Catholic bishops joint those speaking up for a Lutheran playground at the Supreme Court

(Photo: © Peter Kenny / Ecumenical News)Children frolic in front of the United Nations in Geneva, Switzerland on Aug. 7, 2015

Catholics and Protestants have teamed up to fight the state of Missouri which is refusing to subside the resurfacing of a Lutheran school playground with the Christians group saying what the authorities are doing is discriminatory on religious grounds.

A schoolchildren's playground may not seem much to fight about, but the case is seen as part of a struggle for people of faith to fight against what they see as a whittling away of their religious rights.

The case, Trinity Lutheran Church of Columbia v. Pauley, is expected to go before the Supreme Court in the autumn, The Daily Caller reported.

The denial of the playground resurfacing grant to the Lutheran school empowers religious discrimination, not constitutional principles, the U.S. Conference of Catholic Bishops said in a Supreme Court brief, Catholic News Agency reported.

"Missouri's religious discrimination not only contravenes the First Amendment, it is profoundly demeaning to people of faith," the U.S. bishops said in their April 21 friend-of-the-court brief.

The brief backs Trinity Lutheran Church of Columbia, Mo. in its suit against the Missouri government.

At the same hearing the Southern Baptist Convention's public policy agency argued that churches should be allowed to participate in government programs on equal footing with other civic organizations.

The SBC Ethics and Religious Liberty Commission filed its brief in the U.S. Supreme Court case that observers say could radically alter the way courts have traditionally understood the separation of Church and State, Baptist News Global reported.

The Baptist ERLC is the Christian groups filing friend-of-the-court briefs siding with the church in Missouri.


It noted the church is denied the benefit of a state-run playground safety program because that provision in the state constitution that "no money shall ever be taken from the public treasury, directly or indirectly, in aid of any church, section or denomination of religion."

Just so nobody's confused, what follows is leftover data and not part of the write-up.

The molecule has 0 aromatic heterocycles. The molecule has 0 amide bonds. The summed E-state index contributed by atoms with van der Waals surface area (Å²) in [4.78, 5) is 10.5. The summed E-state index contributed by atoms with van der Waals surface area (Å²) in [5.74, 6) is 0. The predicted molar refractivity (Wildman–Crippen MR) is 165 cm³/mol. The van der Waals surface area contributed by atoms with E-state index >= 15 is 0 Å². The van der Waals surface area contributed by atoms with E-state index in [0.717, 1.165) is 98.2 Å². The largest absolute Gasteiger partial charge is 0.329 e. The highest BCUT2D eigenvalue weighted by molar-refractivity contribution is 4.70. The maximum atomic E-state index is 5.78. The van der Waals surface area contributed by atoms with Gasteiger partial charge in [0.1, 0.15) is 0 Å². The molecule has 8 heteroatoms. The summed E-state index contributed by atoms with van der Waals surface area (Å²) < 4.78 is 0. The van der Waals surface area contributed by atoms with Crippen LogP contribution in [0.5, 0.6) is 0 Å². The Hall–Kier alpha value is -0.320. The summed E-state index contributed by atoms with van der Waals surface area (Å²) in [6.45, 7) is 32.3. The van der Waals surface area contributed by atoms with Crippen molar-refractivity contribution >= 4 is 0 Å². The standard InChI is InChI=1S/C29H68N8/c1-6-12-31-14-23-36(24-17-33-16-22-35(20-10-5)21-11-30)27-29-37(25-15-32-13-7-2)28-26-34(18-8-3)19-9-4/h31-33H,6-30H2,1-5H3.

The church's learning center had sought a state grant for the playground resurfacing with scrap tire material to improve playground safety at its preschool and daycare center.

The Missouri Department of Natural Resources rejected the grant application, which could have given $30,000 in aid to the school.

In their brief the Catholic bishops argued that constitutional law does not authorize a blanket exclusion from public programs that provide "religiously neutral benefits" for secular purposes.

"Otherwise the government could exclude religious institutions from basic public services like police and fire protection."

The bishops said the religious school was otherwise eligible, but the State of Missouri denied it solely due to its religious affiliation.

The Missouri state constitution has since 1875 barred public money for the direct or indirect aid of any church or any minister or teacher.

The Catholic bishops rejected the claim that a grant would violate the Establishment Clause of the U.S. Constitution. They said, this claim could be used as "a pretext for penalizing religious groups whose beliefs or practices diverge from government-prescribed orthodoxy."

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